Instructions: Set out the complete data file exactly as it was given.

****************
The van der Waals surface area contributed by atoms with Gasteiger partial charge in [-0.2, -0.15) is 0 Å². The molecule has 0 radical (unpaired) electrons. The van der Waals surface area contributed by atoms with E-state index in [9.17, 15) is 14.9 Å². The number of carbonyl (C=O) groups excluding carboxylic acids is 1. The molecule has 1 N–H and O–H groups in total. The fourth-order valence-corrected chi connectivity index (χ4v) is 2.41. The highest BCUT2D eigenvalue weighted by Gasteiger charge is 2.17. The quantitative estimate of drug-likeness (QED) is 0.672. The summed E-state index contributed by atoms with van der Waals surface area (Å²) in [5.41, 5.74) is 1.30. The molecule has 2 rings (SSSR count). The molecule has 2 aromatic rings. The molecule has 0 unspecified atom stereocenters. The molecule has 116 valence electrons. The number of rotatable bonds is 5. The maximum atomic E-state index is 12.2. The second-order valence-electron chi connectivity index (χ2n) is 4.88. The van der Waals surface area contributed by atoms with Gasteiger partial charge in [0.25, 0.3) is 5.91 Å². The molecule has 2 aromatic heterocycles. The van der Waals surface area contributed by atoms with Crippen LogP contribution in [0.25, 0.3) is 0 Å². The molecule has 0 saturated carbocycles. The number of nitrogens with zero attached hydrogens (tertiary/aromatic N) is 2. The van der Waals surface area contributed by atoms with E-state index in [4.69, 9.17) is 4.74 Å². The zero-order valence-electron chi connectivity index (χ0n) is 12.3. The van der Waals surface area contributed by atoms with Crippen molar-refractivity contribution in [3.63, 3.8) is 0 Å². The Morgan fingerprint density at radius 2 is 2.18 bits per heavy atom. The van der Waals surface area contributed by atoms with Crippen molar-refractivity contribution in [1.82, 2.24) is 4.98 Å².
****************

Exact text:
The van der Waals surface area contributed by atoms with Gasteiger partial charge in [-0.2, -0.15) is 0 Å². The molecule has 0 radical (unpaired) electrons. The van der Waals surface area contributed by atoms with E-state index in [9.17, 15) is 14.9 Å². The number of carbonyl (C=O) groups excluding carboxylic acids is 1. The molecule has 1 N–H and O–H groups in total. The fourth-order valence-corrected chi connectivity index (χ4v) is 2.41. The highest BCUT2D eigenvalue weighted by Gasteiger charge is 2.17. The quantitative estimate of drug-likeness (QED) is 0.672. The summed E-state index contributed by atoms with van der Waals surface area (Å²) in [5.41, 5.74) is 1.30. The molecule has 2 rings (SSSR count). The molecule has 2 aromatic rings. The molecule has 0 unspecified atom stereocenters. The molecule has 116 valence electrons. The number of rotatable bonds is 5. The maximum atomic E-state index is 12.2. The second-order valence-electron chi connectivity index (χ2n) is 4.88. The van der Waals surface area contributed by atoms with Gasteiger partial charge in [0.25, 0.3) is 5.91 Å². The molecule has 2 aromatic heterocycles. The van der Waals surface area contributed by atoms with Crippen LogP contribution in [0.25, 0.3) is 0 Å². The molecule has 0 saturated carbocycles. The number of nitrogens with zero attached hydrogens (tertiary/aromatic N) is 2. The van der Waals surface area contributed by atoms with E-state index in [4.69, 9.17) is 4.74 Å². The zero-order valence-electron chi connectivity index (χ0n) is 12.3. The van der Waals surface area contributed by atoms with Crippen molar-refractivity contribution in [3.63, 3.8) is 0 Å². The Morgan fingerprint density at radius 2 is 2.18 bits per heavy atom. The van der Waals surface area contributed by atoms with Crippen molar-refractivity contribution in [1.82, 2.24) is 4.98 Å².